Home' Trinidad and Tobago Guardian : December 31st 2015 Contents BG10 US STOCKS: YEAR IN REVIEW
BUSINESS GUARDIAN www.guardian.co.tt DECEMBER 31 • 2015
The stock market took investors
for a wild ride in 2015, but in
nowhere. Despite veering
between record highs and the
steepest dive in four years, the
stock market is on track to end the year essen-
tially flat. That means if you invested in a fund
that tracks the Standard & Poor s 500 index,
you have little to show for the past 12 months.
"It s been mildly disappointing," said Michael
Baele, managing director at the Private Client
Reserve at US Bank. "Any time that you come
in toward the end of the year close to flat you
always want a little bit more."
The market got 2015 off to a slow start as
investors worried about falling crude oil prices,
flat earnings growth and when and how quickly
the Federal Reserve would begin raising interest
By May, the major indexes were hitting new
highs. Even the Nasdaq bested its dot-com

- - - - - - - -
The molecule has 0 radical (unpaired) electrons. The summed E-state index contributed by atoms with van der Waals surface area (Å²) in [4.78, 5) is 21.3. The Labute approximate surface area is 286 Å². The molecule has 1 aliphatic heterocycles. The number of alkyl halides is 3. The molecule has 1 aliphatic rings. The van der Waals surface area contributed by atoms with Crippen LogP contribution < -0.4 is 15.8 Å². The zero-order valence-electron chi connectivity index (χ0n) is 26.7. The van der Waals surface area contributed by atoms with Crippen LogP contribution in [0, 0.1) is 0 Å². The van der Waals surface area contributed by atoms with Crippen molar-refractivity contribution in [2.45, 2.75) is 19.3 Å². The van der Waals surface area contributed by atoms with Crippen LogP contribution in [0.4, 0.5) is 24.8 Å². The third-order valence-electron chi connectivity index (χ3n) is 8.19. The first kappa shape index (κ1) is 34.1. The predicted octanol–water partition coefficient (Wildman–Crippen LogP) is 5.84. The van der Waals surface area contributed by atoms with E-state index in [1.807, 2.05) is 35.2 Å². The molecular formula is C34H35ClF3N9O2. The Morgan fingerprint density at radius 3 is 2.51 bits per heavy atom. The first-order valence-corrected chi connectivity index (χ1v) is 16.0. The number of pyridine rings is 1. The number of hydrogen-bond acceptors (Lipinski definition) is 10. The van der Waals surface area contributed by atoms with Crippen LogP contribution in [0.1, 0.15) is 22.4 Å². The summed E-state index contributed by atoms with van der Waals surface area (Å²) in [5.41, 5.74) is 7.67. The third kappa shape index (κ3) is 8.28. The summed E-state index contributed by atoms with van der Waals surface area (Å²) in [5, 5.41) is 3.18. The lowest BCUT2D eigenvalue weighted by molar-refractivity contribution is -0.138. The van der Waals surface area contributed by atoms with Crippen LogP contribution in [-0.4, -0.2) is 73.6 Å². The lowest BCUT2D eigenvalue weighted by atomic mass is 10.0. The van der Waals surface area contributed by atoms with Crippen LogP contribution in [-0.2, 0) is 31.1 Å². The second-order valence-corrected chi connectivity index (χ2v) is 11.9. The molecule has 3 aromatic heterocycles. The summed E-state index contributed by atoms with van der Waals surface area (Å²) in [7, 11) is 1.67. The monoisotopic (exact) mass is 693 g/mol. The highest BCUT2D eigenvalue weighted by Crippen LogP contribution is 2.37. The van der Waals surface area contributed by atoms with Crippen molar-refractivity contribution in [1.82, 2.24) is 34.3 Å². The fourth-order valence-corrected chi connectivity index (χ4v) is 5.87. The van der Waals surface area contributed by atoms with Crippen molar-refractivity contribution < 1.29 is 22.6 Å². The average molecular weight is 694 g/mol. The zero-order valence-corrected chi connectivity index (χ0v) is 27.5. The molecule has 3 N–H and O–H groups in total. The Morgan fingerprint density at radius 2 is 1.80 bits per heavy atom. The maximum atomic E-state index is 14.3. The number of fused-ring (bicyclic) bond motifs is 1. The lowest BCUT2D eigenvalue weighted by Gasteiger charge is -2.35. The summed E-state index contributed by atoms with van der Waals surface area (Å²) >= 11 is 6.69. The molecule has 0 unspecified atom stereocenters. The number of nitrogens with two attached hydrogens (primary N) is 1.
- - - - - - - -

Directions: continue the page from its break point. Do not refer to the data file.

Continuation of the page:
high-water mark set in March 2000.
The market didn t stay in milestone territory
for long, though.
Worries about slowing growth in China and
elsewhere gave reason for the Fed to pause
and for investors to fret, even as the US econ-
omy continued to create jobs and consumer
confidence improved. Weak company earnings,
largely due to the strong dollar and falling oil
prices, didn t do much for the market s con-
By August, the anxiety had deepened and
the market dropped sharply. The three major
US indexes went into a correction, commonly
defined as a loss of at least 10 percent from
a recent peak, for the first time in four years.
That slide didn t last long, either.
Within several weeks, the market had mostly
bounced back. The Nasdaq composite returned
to positive territory for the year, while the
Dow average and S&P 500 remained slightly
in the red until December.
In the weeks that followed, the S&P 500
inched back into positive territory, leaving the
Dow as the only major market indicator neg-
ative for the year.
Including dividends, the S&P 500 is on track
to return two per cent, following a return of